Creative doesn't mean you need to know how to come up with the next bestseller. You need to plan, think critically, analyze, process, and then be honest. Don't write like you're a white suburban mid-twenties woman if you are a Bangladeshi male on the verge of becoming an eighteen-year-old. And vice-versa. I need to see what is inside you that is ticking, and the only way I can see that is if you articulate those wonderful curated thoughts roaming in your head.
Seriously, trust that this is not the end of the world. It does become easier. You are a great writer, no matter who you are. You should completely trust yourself and your capabilities; you've got this.
Use a mind map/brainstorming session
Seriously, get your favorite writing utensil, even if it's a quill dipped in ink, grab the nearest paper or material that can be scribbled on and start drawing. I would begin by focusing on important, significant moments in your life that have affected you or grabbed you in someway.
If nothing is coming to your head, start by writing out your school years or the last four or five years on the paper and list everything you did in that time frame. Then, begin to narrow down items until you come to about five or six things worth talking about.
Focus on building initial paragraphs instead of hammering out whole paragraphs
Remember those topics you narrowed it down to? Well, you should write a paragraph or two for each one and then go to sleep. Wake up and read those paragraphs again. Then circle the ones you think you have potential (around 2-3) and go forward writing a page for each one of those. If you can't narrow it down, write a page for each one of those topics. Narrow down those one pagers to around one or two essays that you can focus and refine.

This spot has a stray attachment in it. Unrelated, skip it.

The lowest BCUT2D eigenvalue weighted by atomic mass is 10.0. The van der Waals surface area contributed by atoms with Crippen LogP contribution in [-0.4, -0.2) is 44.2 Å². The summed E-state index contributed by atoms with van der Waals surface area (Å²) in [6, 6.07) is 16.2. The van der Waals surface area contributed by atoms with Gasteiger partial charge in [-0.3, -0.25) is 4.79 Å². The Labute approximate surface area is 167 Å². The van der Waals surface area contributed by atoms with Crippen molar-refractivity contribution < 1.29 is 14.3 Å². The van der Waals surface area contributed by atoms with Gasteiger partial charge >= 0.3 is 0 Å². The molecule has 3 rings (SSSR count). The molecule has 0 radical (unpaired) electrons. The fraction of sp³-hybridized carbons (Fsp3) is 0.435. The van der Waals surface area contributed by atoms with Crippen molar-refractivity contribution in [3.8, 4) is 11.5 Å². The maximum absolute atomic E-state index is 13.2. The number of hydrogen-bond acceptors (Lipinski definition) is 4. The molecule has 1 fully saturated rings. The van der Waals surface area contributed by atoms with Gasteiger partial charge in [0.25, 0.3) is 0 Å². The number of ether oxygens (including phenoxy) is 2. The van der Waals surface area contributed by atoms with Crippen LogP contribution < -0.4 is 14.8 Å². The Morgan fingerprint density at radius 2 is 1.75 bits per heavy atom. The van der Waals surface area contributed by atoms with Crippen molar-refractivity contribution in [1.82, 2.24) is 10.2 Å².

Copy a writing style from your favorite write. Then go with the flow.
Get your favorite author's book, read over a few select paragraphs and try to mimic the writing style. Then write a page or two in that style. Pretty soon you'll be able to tweak your style to fit your needs and craft your words ideally.
Vary your sentence structure and vocabulary
Big sentence. Small sentence. Medium sentence. Small sentence. Big sentence. Medium sentence.
Big sentence. Big sentence. Big sentence. Big sentence. Big sentence. Medium sentence. Big sentence.
Having different sentence structures and vocabulary help keeping your writing piece fresh in the mind and unique among those monotone writers that love sticking to their big, perplexing, and complex sentence structures and over the top "think that they are smart" vocabulary.
Cut, strike through, delete, backspace, remove, whiteout, and get rid of it until there is nothing left to cut
Get rid of all the excess fat. Those verbs, subjects, pronouns, conjunctions, just simplify it all. Simple sentences can evoke meaning in a powerful way without being overwhelming in detail.
Have it peer checked and adult checked
Peer checked because peers among you will always be able to recognize your story flaws and relate to you.
Adult checked because adults above you will always be able to recognize your writing flaws and structural fail.
Read it aloud
You can get a feel for the tone, rhythm, tempo, and pace of your writing simply by reading it aloud after writing. Often when I am writing, I am reading aloud in my head. Curious and interesting sentences that tend to be hammered out by my petite fingers often take a good three readovers before I recognize the value in what I am writing. Read it aloud.